Melanoma is a form of cancer that begins in melanocytes (cells that make the pigment melanin). It may begin in a mole (skin melanoma), but can also begin in other pigmented tissues, such as in the eye or in the intestines.
The team led by Bruno Silva Santos, Principal Investigator and Deputy Director of the Instituto de Medicina Molecular João Lobo Antunes (iMM) and Professor at the Faculdade de Medicina da Universidade de Lisboa, discovered that the functions of a subtype of white blood cells - gamma delta T cells - are regulated by metabolic resources, namely sugars and fat.
Scientists from The University of Texas MD Anderson Cancer Center have identified a protein known as NF-kappa B-inducing kinase (NIK).
Cancers like melanoma are hard to treat, not least because they have a varied bag of tricks for defeating or evading treatments.
Scientists have long known that therapies that target the cancer-driving MAPK pathway are only effective in a handful of cancers with specific mutations in a cancer gene called BRAF, and these cancers that initially respond to the therapy often end up developing resistance to the treatment, resulting in relapse for many patients.
Although immunotherapy has been effective in treating different kinds of cancer, it is still unsuccessful when it comes to treating breast cancers.
Obesity has been linked to increased risk for over a dozen different types of cancer, as well as worse prognosis and survival.
As time goes by, the tips of your chromosomes--called telomeres--become shorter. This process has long been viewed as an unwanted side-effect of aging, but a recent study shows it is in fact good for you.
Immune-system T cells have been reprogrammed into regenerative stem cell-like memory (TSCM) cells that are long-lived, highly active "super immune cells" with strong antitumor activity, according to new research from Georgetown Lombardi Comprehensive Cancer Center.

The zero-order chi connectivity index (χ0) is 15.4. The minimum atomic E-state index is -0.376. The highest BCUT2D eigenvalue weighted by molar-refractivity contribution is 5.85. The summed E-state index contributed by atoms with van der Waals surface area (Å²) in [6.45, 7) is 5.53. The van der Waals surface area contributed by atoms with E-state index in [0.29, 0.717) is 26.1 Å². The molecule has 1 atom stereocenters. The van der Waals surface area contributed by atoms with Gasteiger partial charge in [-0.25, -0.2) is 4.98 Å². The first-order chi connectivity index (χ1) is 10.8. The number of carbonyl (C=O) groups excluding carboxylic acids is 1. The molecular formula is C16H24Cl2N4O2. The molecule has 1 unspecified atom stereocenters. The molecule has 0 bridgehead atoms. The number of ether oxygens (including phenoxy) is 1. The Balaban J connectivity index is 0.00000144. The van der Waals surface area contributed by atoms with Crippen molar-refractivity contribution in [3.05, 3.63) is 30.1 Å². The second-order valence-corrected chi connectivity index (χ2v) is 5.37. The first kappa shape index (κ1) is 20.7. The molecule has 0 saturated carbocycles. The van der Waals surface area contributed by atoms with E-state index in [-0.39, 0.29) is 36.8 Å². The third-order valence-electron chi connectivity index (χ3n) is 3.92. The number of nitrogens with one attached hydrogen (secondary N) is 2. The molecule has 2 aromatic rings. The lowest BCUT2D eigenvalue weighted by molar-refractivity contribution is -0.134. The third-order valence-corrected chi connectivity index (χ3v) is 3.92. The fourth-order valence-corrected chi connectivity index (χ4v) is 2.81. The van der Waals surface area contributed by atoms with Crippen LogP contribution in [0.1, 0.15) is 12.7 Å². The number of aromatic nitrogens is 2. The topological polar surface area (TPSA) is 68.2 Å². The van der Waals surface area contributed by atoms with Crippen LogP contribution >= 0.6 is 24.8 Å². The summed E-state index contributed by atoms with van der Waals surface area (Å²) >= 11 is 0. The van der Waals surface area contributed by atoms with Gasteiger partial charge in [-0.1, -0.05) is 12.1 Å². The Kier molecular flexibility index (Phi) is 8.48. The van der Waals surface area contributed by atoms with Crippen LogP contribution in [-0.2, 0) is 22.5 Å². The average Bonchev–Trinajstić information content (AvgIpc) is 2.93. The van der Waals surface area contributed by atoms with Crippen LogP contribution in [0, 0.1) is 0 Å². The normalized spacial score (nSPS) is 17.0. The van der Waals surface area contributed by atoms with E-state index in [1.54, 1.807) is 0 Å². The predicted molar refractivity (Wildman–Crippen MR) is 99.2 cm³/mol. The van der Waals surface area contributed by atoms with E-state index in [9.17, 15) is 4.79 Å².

Utah scientists have discovered new functions of a key cellular machine that regulates gene packaging and is mutated in 20% of human cancers. The study was published in print today in the journal Molecular Cell.
Last year, researchers at the University of California, Riverside, identified the early origins of neural crest cells -- embryonic cells in vertebrates that travel throughout the body and generate many cell types -- in chick embryos.
Ludwig Cancer Research scientists have developed a method to significantly improve the preclinical evaluation of chimeric antigen-receptor (CAR) T cell therapies.
Adoptive transfer of T-cells can extend survival and, at times, treat patients with advanced solid tumors.
A groundbreaking new type of cancer immunotherapy developed at the Icahn School of Medicine at Mount Sinai trains the innate immune system to help it eliminate tumor cells through the use of nanobiologics, tiny materials bioengineered from natural molecules that are paired with a therapeutic component, according to a study published in Cell in October.
Until recently, it was believed that the innate immune system, the body's first line of defense, lacked the ability to remember pathogens like the adaptive immune system.
Immunotherapies, such as checkpoint inhibitor drugs, have made worlds of difference for the treatment of cancer. Most clinicians and scientists understand these drugs to act on what's known as the adaptive immune system, the T cells and B cells that respond to specific threats to the body.
To identify new potential therapeutic targets for SARS-CoV-2, a team of scientists at the New York Genome Center, New York University, and the Icahn School of Medicine at Mount Sinai, performed a genome-scale, loss-of-function CRISPR screen to systematically knockout all genes in the human genome.
Research led by Queen Mary University of London has revealed novel insights into the mechanisms employed by melanoma cells to form tumours at secondary sites around the body.
The evolution of the refined human immune system has turned into an effective defense system against several diseases, including cancer.
An Edith Cowan University (ECU) study has revealed that a key blood marker of cancer could be used to select the most effective treatment for melanoma.
The development of cancer is a highly complicated process, involving multiple genes and signaling pathways that become upregulated or downregulated throughout different stages of tumor growth and spread. Two of the most commonly altered genes in cancer are p53 and AKT.